I don't know what causes someone to take it into their head to kill innocent people. It seems like we're seeing more and more of this; I don't know if it's reported more widely (surely in the 1800s, there were occasionally cases of people who went nuts and did bad stuff?) or if more people are able to depersonalize others in that way, see them as targets.

As I said, I don't know. Sometimes other people irritate me; I hate having to stand in line at the post office with someone who has an unruly child. But I'd never even think of SAYING something rude to that parent, let alone harming them or their child. If I inadvertently say something that hurts someone's feelings, I feel bad for hours - sometimes days - afterward. So I really don't get the psychology (If it's that) behind wanting to "take out" a bunch of other people.

Someone commented that "There's a certain percentage of the population that believes the world is going to end on the 21st; watch out for crazies doing crazy things." I hope with all my heart that they are wrong about that. (No, the world is NOT going to end on the 21st; from all the "serious" stuff I've read about the Maya calender, it essentially means that that's the point where they, to oversimplify things, ran out of paper to write the calender on).

I don't know. I admit, selfishly, all I care about at this point is getting safely back up to my parents' house to see them for Christmas. 

Wednesday, December 12, 2012

So, I don't know

The war on Christmas thing. I tend to see it mostly as something ginned up to give people something to talk about, or else a series of very isolated incidents where someone with a burr up their tailpipe deciding to be Ebeneezer Grinch.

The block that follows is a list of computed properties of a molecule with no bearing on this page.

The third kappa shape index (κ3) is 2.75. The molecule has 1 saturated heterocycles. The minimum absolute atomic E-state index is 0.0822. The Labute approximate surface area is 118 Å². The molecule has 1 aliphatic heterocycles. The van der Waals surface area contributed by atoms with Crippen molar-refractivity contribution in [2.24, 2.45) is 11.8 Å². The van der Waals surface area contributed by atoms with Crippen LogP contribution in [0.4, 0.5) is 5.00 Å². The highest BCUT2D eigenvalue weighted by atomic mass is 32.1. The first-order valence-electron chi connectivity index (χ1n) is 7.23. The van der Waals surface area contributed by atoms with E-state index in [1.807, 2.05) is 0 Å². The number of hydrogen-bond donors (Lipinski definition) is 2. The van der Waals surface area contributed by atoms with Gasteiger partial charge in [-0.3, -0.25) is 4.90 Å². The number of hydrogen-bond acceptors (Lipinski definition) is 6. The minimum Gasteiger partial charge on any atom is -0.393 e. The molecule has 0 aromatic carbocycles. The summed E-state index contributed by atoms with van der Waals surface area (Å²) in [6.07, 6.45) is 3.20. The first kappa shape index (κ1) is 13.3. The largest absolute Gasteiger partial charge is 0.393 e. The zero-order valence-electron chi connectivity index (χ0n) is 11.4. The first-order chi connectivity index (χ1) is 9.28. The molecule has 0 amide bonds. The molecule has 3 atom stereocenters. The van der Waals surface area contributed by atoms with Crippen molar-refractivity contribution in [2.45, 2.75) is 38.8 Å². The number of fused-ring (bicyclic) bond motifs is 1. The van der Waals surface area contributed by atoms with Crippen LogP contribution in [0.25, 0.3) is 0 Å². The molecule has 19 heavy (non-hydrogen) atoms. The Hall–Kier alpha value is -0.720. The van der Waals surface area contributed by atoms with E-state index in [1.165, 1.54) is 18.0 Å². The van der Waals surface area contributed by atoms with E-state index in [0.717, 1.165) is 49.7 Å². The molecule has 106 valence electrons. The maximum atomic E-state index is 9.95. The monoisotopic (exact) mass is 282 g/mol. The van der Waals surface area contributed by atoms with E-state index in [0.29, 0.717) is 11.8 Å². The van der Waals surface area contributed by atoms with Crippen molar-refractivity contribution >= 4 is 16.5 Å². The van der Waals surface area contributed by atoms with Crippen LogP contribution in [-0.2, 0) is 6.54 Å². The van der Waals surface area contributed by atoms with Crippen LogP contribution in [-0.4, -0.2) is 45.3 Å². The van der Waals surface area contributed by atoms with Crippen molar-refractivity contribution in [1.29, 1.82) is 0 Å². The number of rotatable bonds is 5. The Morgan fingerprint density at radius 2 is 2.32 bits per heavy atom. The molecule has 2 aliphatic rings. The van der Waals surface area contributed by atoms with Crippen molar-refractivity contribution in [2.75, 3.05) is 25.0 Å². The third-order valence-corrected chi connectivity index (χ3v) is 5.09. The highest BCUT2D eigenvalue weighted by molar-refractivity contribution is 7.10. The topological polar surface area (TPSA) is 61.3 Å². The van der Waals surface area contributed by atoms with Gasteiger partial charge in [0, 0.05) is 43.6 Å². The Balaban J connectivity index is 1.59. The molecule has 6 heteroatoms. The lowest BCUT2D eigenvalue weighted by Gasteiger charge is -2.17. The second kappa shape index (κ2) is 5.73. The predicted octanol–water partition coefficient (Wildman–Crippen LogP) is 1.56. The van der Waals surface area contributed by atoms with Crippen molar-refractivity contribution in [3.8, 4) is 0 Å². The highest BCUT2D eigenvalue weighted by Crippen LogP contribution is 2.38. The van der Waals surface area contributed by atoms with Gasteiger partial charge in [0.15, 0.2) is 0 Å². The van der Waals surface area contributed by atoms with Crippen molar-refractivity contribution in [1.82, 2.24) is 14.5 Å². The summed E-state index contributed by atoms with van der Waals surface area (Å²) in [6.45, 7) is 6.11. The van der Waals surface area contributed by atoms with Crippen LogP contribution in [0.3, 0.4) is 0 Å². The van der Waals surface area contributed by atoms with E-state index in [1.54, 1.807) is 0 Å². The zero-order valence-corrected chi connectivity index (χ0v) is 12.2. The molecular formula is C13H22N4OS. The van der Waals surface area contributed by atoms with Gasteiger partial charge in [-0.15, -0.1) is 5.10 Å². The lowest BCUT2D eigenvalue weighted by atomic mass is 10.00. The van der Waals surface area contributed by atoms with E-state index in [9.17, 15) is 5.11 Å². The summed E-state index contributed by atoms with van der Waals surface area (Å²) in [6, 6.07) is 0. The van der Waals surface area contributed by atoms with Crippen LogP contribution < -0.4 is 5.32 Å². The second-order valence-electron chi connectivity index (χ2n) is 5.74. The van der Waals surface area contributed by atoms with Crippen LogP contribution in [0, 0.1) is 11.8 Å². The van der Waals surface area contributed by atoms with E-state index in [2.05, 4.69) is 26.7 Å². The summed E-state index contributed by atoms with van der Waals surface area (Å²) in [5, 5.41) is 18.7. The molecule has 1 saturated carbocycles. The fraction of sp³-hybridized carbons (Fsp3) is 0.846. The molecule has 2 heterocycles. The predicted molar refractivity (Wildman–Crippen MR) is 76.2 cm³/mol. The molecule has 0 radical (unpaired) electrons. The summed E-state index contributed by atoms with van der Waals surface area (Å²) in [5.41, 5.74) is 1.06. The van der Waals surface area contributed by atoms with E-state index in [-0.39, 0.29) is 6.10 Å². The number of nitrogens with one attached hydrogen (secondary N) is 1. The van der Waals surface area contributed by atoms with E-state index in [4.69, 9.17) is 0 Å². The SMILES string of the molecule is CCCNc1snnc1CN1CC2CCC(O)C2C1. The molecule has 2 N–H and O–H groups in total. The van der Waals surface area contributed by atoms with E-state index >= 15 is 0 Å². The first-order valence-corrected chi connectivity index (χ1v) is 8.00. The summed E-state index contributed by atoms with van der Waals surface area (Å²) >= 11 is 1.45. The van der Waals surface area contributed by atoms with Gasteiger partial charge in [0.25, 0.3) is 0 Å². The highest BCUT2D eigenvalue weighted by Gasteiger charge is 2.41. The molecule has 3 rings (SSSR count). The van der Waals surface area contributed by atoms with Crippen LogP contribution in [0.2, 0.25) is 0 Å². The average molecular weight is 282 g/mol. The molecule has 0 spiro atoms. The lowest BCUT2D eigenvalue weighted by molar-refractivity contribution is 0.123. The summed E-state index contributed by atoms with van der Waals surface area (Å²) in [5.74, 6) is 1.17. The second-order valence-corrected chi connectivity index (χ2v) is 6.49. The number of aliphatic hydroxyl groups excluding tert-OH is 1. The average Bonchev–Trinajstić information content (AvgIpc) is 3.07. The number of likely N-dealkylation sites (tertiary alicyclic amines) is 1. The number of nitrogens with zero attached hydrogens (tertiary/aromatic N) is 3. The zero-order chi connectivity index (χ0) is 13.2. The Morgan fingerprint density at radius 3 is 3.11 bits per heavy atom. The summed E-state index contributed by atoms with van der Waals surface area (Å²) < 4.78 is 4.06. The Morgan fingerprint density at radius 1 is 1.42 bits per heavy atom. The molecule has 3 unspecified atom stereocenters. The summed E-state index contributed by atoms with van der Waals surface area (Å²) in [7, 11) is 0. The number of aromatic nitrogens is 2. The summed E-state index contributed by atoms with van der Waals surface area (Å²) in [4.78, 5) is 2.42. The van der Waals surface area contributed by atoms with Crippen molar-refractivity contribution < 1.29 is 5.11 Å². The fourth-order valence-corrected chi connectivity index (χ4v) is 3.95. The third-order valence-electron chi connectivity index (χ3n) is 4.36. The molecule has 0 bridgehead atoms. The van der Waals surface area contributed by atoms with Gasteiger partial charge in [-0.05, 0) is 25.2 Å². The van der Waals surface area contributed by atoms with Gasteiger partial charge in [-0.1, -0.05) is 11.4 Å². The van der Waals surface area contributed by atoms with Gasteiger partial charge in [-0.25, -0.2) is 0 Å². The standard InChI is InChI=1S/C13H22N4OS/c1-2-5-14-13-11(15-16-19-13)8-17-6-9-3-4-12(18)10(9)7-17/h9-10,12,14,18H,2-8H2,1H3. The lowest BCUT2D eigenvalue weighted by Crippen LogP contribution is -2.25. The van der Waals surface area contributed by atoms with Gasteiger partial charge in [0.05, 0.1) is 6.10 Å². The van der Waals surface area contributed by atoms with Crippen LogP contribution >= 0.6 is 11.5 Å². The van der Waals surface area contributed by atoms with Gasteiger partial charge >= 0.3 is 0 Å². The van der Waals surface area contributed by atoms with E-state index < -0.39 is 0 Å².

I don't know what it's like elsewhere in the country, but here Christmas is very much in evidence. Granted, we're one of the grommets on the Bible Belt (not QUITE the buckle, but close). But you see lots of public displays of things, the occasional nativity scene, people wish one another Merry Christmas.

Several of my students wished me a Merry Christmas after the exam today. Then again, they've seen me wearing a cross pendant, so they're probably aware I'm Christian and would take no offense to the sentiment (and in fact, wished them one as well).

I don't know. I admit I think sometimes both sides are a little wrong on this. With insisting on "Merry Christmas," for example: I tend to think that shopkeepers and what not should be allowed to say what they wish in the form of a greeting. If someone chooses to wish me a Merry Christmas, great. But if they want to play it a little safer (though in this part of the country, as I said, I think there's even a higher percentage of at-least-nominal Christians than elsewhere) and say "Happy Holidays," I'm not going to snarl at them or tell them to tell me Merry Christmas instead. Heck, if someone assumes I'm Jewish and wishes me a Happy Chanukah, I'll smile and nod and say, "Same to you." Because they're all well-wishes, offered freely and out of the freedom of the giver.

I would object to being told, for example, by my administration: "You are only to wish Happy Holidays to others on campus. No mention of Christmas is to be made." Because that's zero tolerance ridiculousness. I have similar issues with trying to whitewash things, to rename Christmas as "winter holiday" or change the names of things that have long been associated with Christmas. And okay: if the majority in a town want to rename the Christmas tree the Holiday tree, fine, okay. I will still think of it as a Christmas tree. But a few people telling the majority that they must change, because those few are hurt and offended over it not being "more inclusive," ugh. Just, ugh. We need to grow up a little about some of the "I am offended because...." stuff. Not everyone is going to be included in everything. That's just how it is. If you have different traditions, by all means celebrate them. But don't try to make people change their traditions.